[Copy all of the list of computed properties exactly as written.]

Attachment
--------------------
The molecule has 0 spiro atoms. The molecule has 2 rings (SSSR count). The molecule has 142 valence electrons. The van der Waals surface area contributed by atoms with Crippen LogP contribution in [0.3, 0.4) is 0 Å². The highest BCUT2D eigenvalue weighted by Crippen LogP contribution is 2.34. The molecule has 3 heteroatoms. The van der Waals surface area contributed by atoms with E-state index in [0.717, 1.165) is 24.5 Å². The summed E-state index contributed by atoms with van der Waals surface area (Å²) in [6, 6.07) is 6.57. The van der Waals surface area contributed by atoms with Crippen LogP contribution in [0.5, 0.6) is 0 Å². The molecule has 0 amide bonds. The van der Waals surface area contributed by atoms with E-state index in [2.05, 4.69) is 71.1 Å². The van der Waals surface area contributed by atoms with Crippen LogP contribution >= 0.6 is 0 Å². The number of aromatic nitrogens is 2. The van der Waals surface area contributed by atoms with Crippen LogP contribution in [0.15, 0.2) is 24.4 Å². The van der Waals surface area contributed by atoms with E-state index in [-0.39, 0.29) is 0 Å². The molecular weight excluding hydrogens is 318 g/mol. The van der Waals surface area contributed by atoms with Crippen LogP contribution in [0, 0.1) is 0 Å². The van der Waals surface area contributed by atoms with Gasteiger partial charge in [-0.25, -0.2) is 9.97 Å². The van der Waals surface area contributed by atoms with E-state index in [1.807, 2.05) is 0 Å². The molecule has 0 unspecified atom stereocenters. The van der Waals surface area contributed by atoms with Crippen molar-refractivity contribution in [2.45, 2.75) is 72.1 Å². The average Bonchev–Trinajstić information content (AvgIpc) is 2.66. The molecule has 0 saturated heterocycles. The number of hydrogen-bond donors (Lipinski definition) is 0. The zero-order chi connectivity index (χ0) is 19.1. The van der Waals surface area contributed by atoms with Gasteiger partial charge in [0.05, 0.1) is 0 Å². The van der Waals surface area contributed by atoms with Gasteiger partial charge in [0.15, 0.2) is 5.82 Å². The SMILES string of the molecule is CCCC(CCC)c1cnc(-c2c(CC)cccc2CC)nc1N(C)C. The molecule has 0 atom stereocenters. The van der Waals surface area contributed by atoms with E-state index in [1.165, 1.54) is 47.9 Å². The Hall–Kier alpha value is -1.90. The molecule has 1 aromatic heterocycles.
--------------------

The molecule has 0 spiro atoms. The molecule has 2 rings (SSSR count). The molecule has 142 valence electrons. The van der Waals surface area contributed by atoms with Crippen LogP contribution in [0.3, 0.4) is 0 Å². The highest BCUT2D eigenvalue weighted by Crippen LogP contribution is 2.34. The molecule has 3 heteroatoms. The van der Waals surface area contributed by atoms with E-state index in [0.717, 1.165) is 24.5 Å². The summed E-state index contributed by atoms with van der Waals surface area (Å²) in [6, 6.07) is 6.57. The van der Waals surface area contributed by atoms with Crippen LogP contribution in [0.5, 0.6) is 0 Å². The molecule has 0 amide bonds. The van der Waals surface area contributed by atoms with E-state index in [2.05, 4.69) is 71.1 Å². The van der Waals surface area contributed by atoms with Crippen LogP contribution >= 0.6 is 0 Å². The number of aromatic nitrogens is 2. The van der Waals surface area contributed by atoms with Crippen LogP contribution in [0.15, 0.2) is 24.4 Å². The van der Waals surface area contributed by atoms with E-state index in [-0.39, 0.29) is 0 Å². The molecular weight excluding hydrogens is 318 g/mol. The van der Waals surface area contributed by atoms with Crippen LogP contribution in [0, 0.1) is 0 Å². The van der Waals surface area contributed by atoms with Gasteiger partial charge in [-0.25, -0.2) is 9.97 Å². The van der Waals surface area contributed by atoms with E-state index in [1.807, 2.05) is 0 Å². The molecule has 0 unspecified atom stereocenters. The van der Waals surface area contributed by atoms with Crippen molar-refractivity contribution in [2.45, 2.75) is 72.1 Å². The average Bonchev–Trinajstić information content (AvgIpc) is 2.66. The molecule has 0 saturated heterocycles. The number of hydrogen-bond donors (Lipinski definition) is 0. The zero-order chi connectivity index (χ0) is 19.1. The van der Waals surface area contributed by atoms with Gasteiger partial charge in [0.05, 0.1) is 0 Å². The van der Waals surface area contributed by atoms with Gasteiger partial charge in [0.15, 0.2) is 5.82 Å². The SMILES string of the molecule is CCCC(CCC)c1cnc(-c2c(CC)cccc2CC)nc1N(C)C. The molecule has 0 atom stereocenters. The van der Waals surface area contributed by atoms with E-state index in [1.165, 1.54) is 47.9 Å². The Hall–Kier alpha value is -1.90. The molecule has 1 aromatic heterocycles.